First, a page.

ST. PAUL, Minn. (AP) — An invasive weed that can choke out native plants and fish habitat has been found in one of Minnesota’s largest and most popular walleye lakes, the Minnesota Department of Natural Resources said Monday.
The DNR has confirmed the discovery of starry stonewort in Leech Lake, located in northwestern Minnesota. The bright green microalgae plant has now been verified in 18 of the state’s 11.842 lakes, according to the DNR, including nearby Cass Lake and Lake Winnibigoshish.
Leech Lake is largely within the Leech Lake Band of Ojibwe Reservation boundaries. It is one the 10 largest lakes in Minnesota with nearly 200 miles of shoreline, area tourism officials say.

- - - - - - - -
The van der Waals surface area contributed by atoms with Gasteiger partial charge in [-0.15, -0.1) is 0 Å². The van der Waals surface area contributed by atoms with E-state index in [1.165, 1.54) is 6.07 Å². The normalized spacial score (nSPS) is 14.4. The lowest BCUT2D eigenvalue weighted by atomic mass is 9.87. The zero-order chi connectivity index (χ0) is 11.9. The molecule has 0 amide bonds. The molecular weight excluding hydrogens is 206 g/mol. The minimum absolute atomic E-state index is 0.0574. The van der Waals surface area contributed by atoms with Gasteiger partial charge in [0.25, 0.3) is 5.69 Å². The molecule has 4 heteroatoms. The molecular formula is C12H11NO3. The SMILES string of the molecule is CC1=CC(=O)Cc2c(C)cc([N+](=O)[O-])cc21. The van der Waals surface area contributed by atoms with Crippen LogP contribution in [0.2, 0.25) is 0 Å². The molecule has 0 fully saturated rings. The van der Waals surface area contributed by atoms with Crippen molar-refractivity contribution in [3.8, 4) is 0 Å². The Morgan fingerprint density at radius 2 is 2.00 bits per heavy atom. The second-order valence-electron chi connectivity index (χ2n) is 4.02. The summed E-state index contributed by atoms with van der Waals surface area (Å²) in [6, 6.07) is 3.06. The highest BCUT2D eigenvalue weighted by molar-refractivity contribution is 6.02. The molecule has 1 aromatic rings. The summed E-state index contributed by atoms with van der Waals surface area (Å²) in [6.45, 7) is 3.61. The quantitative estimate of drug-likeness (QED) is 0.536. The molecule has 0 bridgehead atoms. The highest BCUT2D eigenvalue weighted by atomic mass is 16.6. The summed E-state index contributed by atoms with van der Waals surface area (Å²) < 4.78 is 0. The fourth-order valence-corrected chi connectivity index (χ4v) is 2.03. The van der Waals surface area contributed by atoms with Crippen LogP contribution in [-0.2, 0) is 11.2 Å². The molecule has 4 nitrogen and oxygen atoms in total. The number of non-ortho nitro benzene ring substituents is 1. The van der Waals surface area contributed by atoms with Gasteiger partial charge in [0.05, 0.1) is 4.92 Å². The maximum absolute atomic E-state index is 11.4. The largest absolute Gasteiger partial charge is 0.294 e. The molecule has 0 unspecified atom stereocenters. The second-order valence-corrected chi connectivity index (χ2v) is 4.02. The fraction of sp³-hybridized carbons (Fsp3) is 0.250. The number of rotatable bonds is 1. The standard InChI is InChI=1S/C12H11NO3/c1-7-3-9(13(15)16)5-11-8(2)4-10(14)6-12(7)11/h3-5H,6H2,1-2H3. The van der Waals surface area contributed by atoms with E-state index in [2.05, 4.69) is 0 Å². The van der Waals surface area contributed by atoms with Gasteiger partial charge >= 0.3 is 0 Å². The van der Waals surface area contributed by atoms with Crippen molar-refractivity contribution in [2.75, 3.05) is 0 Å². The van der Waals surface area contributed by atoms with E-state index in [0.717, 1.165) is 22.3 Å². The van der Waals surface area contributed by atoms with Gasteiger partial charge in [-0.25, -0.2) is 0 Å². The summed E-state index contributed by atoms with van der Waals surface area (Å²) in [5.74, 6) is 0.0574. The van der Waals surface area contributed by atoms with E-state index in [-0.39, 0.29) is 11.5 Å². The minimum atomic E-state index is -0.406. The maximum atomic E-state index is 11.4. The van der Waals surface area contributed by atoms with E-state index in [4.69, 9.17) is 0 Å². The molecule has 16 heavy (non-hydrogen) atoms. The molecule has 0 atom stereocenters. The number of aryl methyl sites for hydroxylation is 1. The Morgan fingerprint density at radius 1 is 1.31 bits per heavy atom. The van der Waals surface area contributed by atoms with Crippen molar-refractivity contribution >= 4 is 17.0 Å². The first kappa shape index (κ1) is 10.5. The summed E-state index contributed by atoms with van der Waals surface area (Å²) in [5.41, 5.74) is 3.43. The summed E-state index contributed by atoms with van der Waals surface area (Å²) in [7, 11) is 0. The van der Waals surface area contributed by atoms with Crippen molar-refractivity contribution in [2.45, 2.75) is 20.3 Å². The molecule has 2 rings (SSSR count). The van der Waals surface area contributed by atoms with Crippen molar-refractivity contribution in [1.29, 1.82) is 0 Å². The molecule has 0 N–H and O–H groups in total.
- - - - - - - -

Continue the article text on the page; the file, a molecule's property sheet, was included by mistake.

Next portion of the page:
Starry stonewort has never been eradicated from any U.S. lake, but early detection is the key to effective management, the DNR said. It is most likely spread when fragments have not been properly cleaned from trailered boats, personal watercraft, docks, boat lifts, anchors or other water-related equipment.
The species was first discovered in Minnesota in 2015 in Lake Koronis, which is located near Paynesville in Stearns County. The state has spent tens of millions of dollars trying to combat the weed.
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Featured image: Starry stonewort (Photo Credit: Minnesota Department of Natural Resources)